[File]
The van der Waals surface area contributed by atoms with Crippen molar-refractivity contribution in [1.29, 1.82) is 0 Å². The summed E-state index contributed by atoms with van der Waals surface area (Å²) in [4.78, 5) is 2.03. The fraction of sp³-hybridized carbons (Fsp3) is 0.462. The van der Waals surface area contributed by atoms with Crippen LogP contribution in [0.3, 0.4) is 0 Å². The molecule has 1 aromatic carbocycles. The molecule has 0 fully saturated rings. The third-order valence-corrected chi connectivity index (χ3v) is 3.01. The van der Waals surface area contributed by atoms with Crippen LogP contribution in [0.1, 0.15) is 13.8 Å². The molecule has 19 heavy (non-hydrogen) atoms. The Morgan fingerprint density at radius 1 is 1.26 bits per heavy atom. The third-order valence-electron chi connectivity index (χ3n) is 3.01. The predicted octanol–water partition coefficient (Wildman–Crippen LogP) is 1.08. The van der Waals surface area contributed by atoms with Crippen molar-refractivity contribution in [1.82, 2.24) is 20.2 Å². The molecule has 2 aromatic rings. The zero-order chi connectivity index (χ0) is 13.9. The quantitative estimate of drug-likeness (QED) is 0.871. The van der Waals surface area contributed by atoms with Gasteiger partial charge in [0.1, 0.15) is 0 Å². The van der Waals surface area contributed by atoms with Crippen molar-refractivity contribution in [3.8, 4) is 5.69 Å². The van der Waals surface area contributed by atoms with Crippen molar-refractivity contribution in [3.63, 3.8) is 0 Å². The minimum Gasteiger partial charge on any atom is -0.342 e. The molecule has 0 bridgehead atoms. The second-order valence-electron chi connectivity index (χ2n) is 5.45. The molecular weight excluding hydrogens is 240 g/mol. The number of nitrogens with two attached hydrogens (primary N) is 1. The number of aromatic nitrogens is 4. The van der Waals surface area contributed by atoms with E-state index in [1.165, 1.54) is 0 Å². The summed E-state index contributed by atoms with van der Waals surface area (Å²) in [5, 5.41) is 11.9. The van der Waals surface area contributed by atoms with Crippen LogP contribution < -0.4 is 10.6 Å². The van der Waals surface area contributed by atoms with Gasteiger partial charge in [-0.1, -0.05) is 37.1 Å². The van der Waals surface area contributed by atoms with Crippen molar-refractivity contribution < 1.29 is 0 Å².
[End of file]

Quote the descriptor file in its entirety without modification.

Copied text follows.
The van der Waals surface area contributed by atoms with Crippen molar-refractivity contribution in [1.29, 1.82) is 0 Å². The summed E-state index contributed by atoms with van der Waals surface area (Å²) in [4.78, 5) is 2.03. The fraction of sp³-hybridized carbons (Fsp3) is 0.462. The van der Waals surface area contributed by atoms with Crippen LogP contribution in [0.3, 0.4) is 0 Å². The molecule has 1 aromatic carbocycles. The molecule has 0 fully saturated rings. The third-order valence-corrected chi connectivity index (χ3v) is 3.01. The van der Waals surface area contributed by atoms with Crippen LogP contribution in [0.1, 0.15) is 13.8 Å². The molecule has 19 heavy (non-hydrogen) atoms. The Morgan fingerprint density at radius 1 is 1.26 bits per heavy atom. The third-order valence-electron chi connectivity index (χ3n) is 3.01. The predicted octanol–water partition coefficient (Wildman–Crippen LogP) is 1.08. The van der Waals surface area contributed by atoms with Crippen molar-refractivity contribution in [1.82, 2.24) is 20.2 Å². The molecule has 2 aromatic rings. The zero-order chi connectivity index (χ0) is 13.9. The quantitative estimate of drug-likeness (QED) is 0.871. The van der Waals surface area contributed by atoms with Gasteiger partial charge in [0.1, 0.15) is 0 Å². The van der Waals surface area contributed by atoms with Crippen molar-refractivity contribution in [3.8, 4) is 5.69 Å². The van der Waals surface area contributed by atoms with Crippen molar-refractivity contribution in [3.63, 3.8) is 0 Å². The minimum Gasteiger partial charge on any atom is -0.342 e. The molecule has 0 bridgehead atoms. The second-order valence-electron chi connectivity index (χ2n) is 5.45. The molecular weight excluding hydrogens is 240 g/mol. The number of nitrogens with two attached hydrogens (primary N) is 1. The number of aromatic nitrogens is 4. The van der Waals surface area contributed by atoms with E-state index in [1.165, 1.54) is 0 Å². The summed E-state index contributed by atoms with van der Waals surface area (Å²) in [5, 5.41) is 11.9. The van der Waals surface area contributed by atoms with Crippen LogP contribution < -0.4 is 10.6 Å². The van der Waals surface area contributed by atoms with Gasteiger partial charge in [-0.1, -0.05) is 37.1 Å². The van der Waals surface area contributed by atoms with Crippen molar-refractivity contribution < 1.29 is 0 Å².